The City must build residents’ confidence in our ability to implement reasonable reforms and deliver much needed infrastructure repairs. The first priority will be fixing our current system and addressing our maintenance backlog. A concentrated, long-term effort to reduce deferred maintenance should begin – now.
ADDRESSING KANSAS CITY’S IMMEDIATE NEEDS:
THE CITY MUST REFORM HOW IT COLLECTS AND SPENDS TAXPAYER DOLLARS
Currently, the City’s revenue system is a tangle of taxes, fees and assessments that are both confusing and inefficient. The Citizens’ Commission on Municipal Revenue has suggested reforms that will streamline funding streams, provide flexibility, and focus on funding essential functions first.
MAJOR FUNDING FOR THE PARKS DEPARTMENT WILL BE LOST THIS YEAR
The vehicle license fee of 12.50 per car will expire this year. This will leave a $3.5 million dollar yearly hole in the Parks Department’s already stretched budget.
THE WATER DEPARTMENT WILL SOON EXHAUST ITS BONDING AUTHORITY
The Water Department requires more bonding authority to maintain its current rate structure. Additional authority is required to begin the federally-mandated Overflow Control Plan (OCP).
A good example of what these bonds will help fix can be found here:
STOP COLLECTING SOME FEES AND TAXES
As recommended by the Citizens’ Commission on Municipal Revenue, adopting Question #1 would eliminate four property based fees and taxes paid exclusively by Kansas City residents:
-$12.50 Motor Vehicle License Tax (per vehicle)
-$28.50 Parkway Tax
-$14.25 Trafficway Tax
Eliminate Boulevard Front Foot Tax
Currently these taxes and fees fund portions of our Parks and limited street maintenance.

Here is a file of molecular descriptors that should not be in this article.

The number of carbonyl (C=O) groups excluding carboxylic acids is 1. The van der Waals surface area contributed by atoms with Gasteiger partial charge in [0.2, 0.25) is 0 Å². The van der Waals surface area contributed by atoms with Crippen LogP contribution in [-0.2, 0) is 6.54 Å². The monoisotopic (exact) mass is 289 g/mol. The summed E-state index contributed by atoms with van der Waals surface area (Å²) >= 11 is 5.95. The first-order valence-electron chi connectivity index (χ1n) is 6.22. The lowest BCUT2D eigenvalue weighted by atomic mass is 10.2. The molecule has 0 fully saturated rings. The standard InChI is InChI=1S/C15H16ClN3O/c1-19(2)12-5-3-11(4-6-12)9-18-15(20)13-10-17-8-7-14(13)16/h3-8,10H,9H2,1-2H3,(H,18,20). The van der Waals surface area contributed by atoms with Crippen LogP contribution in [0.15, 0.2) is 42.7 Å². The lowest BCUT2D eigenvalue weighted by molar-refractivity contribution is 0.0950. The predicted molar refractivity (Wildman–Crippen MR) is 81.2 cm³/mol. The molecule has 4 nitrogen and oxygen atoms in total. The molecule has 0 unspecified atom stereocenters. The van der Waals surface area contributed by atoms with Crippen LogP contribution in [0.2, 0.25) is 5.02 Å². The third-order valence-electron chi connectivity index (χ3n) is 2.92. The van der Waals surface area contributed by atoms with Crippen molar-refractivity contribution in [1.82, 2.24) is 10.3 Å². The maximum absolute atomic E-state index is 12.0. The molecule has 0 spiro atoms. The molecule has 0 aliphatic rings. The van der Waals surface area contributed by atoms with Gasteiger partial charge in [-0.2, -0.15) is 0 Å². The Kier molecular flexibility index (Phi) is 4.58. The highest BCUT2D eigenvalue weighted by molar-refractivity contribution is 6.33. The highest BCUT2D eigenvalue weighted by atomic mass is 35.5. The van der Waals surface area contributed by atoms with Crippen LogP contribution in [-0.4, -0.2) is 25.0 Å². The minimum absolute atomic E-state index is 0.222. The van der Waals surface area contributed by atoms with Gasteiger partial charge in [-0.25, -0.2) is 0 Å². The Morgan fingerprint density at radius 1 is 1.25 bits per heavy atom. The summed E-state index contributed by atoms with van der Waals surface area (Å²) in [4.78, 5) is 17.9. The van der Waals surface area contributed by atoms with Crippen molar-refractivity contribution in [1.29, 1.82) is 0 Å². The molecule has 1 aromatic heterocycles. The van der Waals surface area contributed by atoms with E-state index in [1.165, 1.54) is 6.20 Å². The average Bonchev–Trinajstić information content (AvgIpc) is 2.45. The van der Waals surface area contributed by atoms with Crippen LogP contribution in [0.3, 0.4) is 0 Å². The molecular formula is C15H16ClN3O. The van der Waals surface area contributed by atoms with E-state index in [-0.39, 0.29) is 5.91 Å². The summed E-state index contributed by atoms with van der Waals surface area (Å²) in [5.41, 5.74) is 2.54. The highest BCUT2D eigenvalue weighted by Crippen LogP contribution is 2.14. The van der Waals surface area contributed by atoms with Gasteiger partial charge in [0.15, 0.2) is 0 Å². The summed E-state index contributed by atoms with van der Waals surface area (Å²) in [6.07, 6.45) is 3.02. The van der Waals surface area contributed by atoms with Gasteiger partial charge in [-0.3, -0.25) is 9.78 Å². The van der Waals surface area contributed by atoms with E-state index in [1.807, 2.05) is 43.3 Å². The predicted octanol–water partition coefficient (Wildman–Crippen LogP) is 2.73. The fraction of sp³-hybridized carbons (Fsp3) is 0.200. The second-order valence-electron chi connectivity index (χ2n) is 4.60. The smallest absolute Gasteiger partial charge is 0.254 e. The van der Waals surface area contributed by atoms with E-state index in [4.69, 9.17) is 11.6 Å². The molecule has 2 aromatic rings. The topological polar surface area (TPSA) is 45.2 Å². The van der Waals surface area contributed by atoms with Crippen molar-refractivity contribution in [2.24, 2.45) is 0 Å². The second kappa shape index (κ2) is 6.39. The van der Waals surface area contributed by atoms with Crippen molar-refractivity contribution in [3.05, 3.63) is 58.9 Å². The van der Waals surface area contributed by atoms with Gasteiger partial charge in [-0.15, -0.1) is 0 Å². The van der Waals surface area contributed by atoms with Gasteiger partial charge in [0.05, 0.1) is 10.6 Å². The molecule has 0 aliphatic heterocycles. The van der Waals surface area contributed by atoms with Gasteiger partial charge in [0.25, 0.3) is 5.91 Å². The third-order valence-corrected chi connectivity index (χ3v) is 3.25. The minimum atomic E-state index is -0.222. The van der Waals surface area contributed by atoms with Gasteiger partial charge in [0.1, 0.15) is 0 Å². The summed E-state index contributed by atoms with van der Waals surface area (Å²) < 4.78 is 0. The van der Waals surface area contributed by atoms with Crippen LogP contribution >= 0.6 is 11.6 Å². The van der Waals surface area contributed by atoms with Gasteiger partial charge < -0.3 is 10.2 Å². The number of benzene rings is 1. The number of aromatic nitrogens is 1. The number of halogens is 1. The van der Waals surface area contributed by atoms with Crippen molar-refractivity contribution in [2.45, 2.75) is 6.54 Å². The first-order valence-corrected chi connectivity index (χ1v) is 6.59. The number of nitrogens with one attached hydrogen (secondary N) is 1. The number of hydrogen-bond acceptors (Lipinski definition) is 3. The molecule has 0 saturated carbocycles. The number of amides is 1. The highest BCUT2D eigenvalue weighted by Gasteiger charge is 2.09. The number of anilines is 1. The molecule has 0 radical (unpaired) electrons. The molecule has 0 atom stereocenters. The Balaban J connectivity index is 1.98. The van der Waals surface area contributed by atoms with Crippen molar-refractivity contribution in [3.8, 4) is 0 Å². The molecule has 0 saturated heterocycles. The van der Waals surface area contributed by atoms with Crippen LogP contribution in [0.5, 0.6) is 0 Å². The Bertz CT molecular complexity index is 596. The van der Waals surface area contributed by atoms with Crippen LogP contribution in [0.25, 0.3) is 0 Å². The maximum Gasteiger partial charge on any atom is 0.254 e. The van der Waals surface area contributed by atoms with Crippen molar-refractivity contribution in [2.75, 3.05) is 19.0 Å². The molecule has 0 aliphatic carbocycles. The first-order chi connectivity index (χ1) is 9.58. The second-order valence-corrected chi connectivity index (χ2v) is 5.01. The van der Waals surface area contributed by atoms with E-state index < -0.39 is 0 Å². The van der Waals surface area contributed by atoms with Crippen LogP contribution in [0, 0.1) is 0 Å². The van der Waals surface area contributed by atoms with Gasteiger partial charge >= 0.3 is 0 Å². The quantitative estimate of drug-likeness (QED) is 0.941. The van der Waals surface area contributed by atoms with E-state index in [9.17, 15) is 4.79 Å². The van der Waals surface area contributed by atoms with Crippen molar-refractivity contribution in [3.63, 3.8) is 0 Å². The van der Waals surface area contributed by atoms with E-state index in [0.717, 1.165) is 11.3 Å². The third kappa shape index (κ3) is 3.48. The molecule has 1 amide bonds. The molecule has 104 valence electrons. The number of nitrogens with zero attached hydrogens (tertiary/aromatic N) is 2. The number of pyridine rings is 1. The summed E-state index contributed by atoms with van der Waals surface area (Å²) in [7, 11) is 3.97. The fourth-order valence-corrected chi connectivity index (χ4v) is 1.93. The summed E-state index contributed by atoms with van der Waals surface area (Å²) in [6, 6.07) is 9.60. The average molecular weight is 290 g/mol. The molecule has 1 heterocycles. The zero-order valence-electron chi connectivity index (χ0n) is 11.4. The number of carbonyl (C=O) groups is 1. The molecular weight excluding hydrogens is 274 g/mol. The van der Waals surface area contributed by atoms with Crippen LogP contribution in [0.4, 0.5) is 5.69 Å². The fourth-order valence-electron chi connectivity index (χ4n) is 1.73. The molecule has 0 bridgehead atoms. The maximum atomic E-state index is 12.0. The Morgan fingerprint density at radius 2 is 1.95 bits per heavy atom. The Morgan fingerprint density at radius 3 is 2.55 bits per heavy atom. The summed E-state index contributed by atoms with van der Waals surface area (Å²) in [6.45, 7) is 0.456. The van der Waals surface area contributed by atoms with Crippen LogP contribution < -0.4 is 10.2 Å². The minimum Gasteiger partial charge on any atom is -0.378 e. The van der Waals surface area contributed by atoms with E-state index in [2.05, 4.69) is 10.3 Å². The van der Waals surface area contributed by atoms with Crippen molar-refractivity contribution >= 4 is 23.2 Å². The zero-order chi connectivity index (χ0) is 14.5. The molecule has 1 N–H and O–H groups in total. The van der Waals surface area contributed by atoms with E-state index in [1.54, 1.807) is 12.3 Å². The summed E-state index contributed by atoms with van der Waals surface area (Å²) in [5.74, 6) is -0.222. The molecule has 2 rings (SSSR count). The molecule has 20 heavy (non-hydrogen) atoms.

APPROXIMATE ANNUAL CITIZEN SAVINGS: $68*
*AN AVERAGE KC HOUSEHOLD WITH A $150,000 HOME, MEDIAN INCOME OF $44,113, AND TWO VEHICLES. ASSUMES 30% OF SALES TAXES ARE PAID BY NON-RESIDENTS.
FUND PARKS INDEPENDENTLY WITH HALF-CENT SALES TAX
Approving a half-cent sales tax will replace the funding eliminated above and remove Parks reliance on the City’s General Fund,giving Parks and Recreation its own funding source. Parks will receive a net increase of $3-4 million annually. The City’s General Fund will save $13 million as a result of this restructuring. These funds will be dedicated to a Street Utility Fund (SUF).
AVERAGE ANNUAL COST TO CITIZEN: $68
DEDICATE AND DIRECT
Commit to designating resources specifically to maintain and resurface streets, replace sidewalks, streetlights and signs.
The Street Utility Fund would combine current City funds dedicated to street maintenance with the $13 million adoption of Question #1 saves in the General Fund.
The Street Utility Fund (SUF) would be a long-term and dependable allocation.
DEDICATED TO STREET MAINTENANCE ANNUALLY: OVER $20 MILLION
$500 MILLION IN BONDS TO BEGIN CONSTRUCTION ON THE OVERFLOW CONTROL PLAN (OCP)
Bonds would take advantage of low interest rates and lower labor costs to begin projects required by the federally mandated and approved OCP. Beginning the project now will
reduce the costs of the multi-billion dollar project over the long-term.
Once issued, bonds will be funded through current water rate structure.
NO TAX INCREASE